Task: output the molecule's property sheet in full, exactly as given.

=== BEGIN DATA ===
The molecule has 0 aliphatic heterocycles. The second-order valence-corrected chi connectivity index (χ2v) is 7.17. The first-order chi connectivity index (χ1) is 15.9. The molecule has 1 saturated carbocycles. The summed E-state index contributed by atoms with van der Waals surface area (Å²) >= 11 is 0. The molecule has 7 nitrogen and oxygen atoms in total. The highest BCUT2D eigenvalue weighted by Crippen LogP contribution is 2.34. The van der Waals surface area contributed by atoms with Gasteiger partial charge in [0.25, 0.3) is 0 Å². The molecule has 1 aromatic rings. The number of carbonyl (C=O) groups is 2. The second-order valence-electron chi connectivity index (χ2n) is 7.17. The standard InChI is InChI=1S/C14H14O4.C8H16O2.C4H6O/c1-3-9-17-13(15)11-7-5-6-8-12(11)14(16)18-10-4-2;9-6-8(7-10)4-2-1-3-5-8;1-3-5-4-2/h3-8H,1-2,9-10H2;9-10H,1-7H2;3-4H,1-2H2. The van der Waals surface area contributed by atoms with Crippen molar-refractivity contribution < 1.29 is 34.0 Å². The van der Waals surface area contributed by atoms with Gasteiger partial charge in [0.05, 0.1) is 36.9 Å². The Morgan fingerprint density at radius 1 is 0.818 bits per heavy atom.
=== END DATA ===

The molecule has 0 aliphatic heterocycles. The second-order valence-corrected chi connectivity index (χ2v) is 7.17. The first-order chi connectivity index (χ1) is 15.9. The molecule has 1 saturated carbocycles. The summed E-state index contributed by atoms with van der Waals surface area (Å²) >= 11 is 0. The molecule has 7 nitrogen and oxygen atoms in total. The highest BCUT2D eigenvalue weighted by Crippen LogP contribution is 2.34. The van der Waals surface area contributed by atoms with Gasteiger partial charge in [0.25, 0.3) is 0 Å². The molecule has 1 aromatic rings. The number of carbonyl (C=O) groups is 2. The second-order valence-electron chi connectivity index (χ2n) is 7.17. The standard InChI is InChI=1S/C14H14O4.C8H16O2.C4H6O/c1-3-9-17-13(15)11-7-5-6-8-12(11)14(16)18-10-4-2;9-6-8(7-10)4-2-1-3-5-8;1-3-5-4-2/h3-8H,1-2,9-10H2;9-10H,1-7H2;3-4H,1-2H2. The van der Waals surface area contributed by atoms with Crippen molar-refractivity contribution < 1.29 is 34.0 Å². The van der Waals surface area contributed by atoms with Gasteiger partial charge in [0.05, 0.1) is 36.9 Å². The Morgan fingerprint density at radius 1 is 0.818 bits per heavy atom.